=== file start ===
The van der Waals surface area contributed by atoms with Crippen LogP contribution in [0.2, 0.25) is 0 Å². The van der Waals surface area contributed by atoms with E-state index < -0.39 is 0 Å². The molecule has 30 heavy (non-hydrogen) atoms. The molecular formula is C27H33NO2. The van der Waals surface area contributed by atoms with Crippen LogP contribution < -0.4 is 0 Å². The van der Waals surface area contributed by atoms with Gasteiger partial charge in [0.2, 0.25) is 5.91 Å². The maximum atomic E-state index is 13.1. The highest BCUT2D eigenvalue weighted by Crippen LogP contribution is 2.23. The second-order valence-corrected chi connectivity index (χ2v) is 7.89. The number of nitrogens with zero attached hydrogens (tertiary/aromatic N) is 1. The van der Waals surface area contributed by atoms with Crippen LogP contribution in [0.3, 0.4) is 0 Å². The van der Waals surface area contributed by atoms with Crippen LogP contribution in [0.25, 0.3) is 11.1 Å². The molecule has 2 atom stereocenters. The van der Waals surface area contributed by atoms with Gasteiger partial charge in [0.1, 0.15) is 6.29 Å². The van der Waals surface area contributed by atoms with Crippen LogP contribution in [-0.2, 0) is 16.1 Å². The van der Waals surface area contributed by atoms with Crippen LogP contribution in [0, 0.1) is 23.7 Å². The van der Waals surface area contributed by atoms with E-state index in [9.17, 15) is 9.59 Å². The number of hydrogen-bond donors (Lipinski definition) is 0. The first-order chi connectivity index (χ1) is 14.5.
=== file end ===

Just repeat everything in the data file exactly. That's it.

The van der Waals surface area contributed by atoms with Crippen LogP contribution in [0.2, 0.25) is 0 Å². The van der Waals surface area contributed by atoms with E-state index < -0.39 is 0 Å². The molecule has 30 heavy (non-hydrogen) atoms. The molecular formula is C27H33NO2. The van der Waals surface area contributed by atoms with Crippen LogP contribution < -0.4 is 0 Å². The van der Waals surface area contributed by atoms with Gasteiger partial charge in [0.2, 0.25) is 5.91 Å². The maximum atomic E-state index is 13.1. The highest BCUT2D eigenvalue weighted by Crippen LogP contribution is 2.23. The second-order valence-corrected chi connectivity index (χ2v) is 7.89. The number of nitrogens with zero attached hydrogens (tertiary/aromatic N) is 1. The van der Waals surface area contributed by atoms with Crippen LogP contribution in [0.3, 0.4) is 0 Å². The van der Waals surface area contributed by atoms with Crippen LogP contribution in [0.25, 0.3) is 11.1 Å². The molecule has 2 atom stereocenters. The van der Waals surface area contributed by atoms with Gasteiger partial charge in [0.1, 0.15) is 6.29 Å². The van der Waals surface area contributed by atoms with Crippen LogP contribution in [-0.2, 0) is 16.1 Å². The van der Waals surface area contributed by atoms with Crippen LogP contribution in [0, 0.1) is 23.7 Å². The van der Waals surface area contributed by atoms with E-state index in [9.17, 15) is 9.59 Å². The number of hydrogen-bond donors (Lipinski definition) is 0. The first-order chi connectivity index (χ1) is 14.5.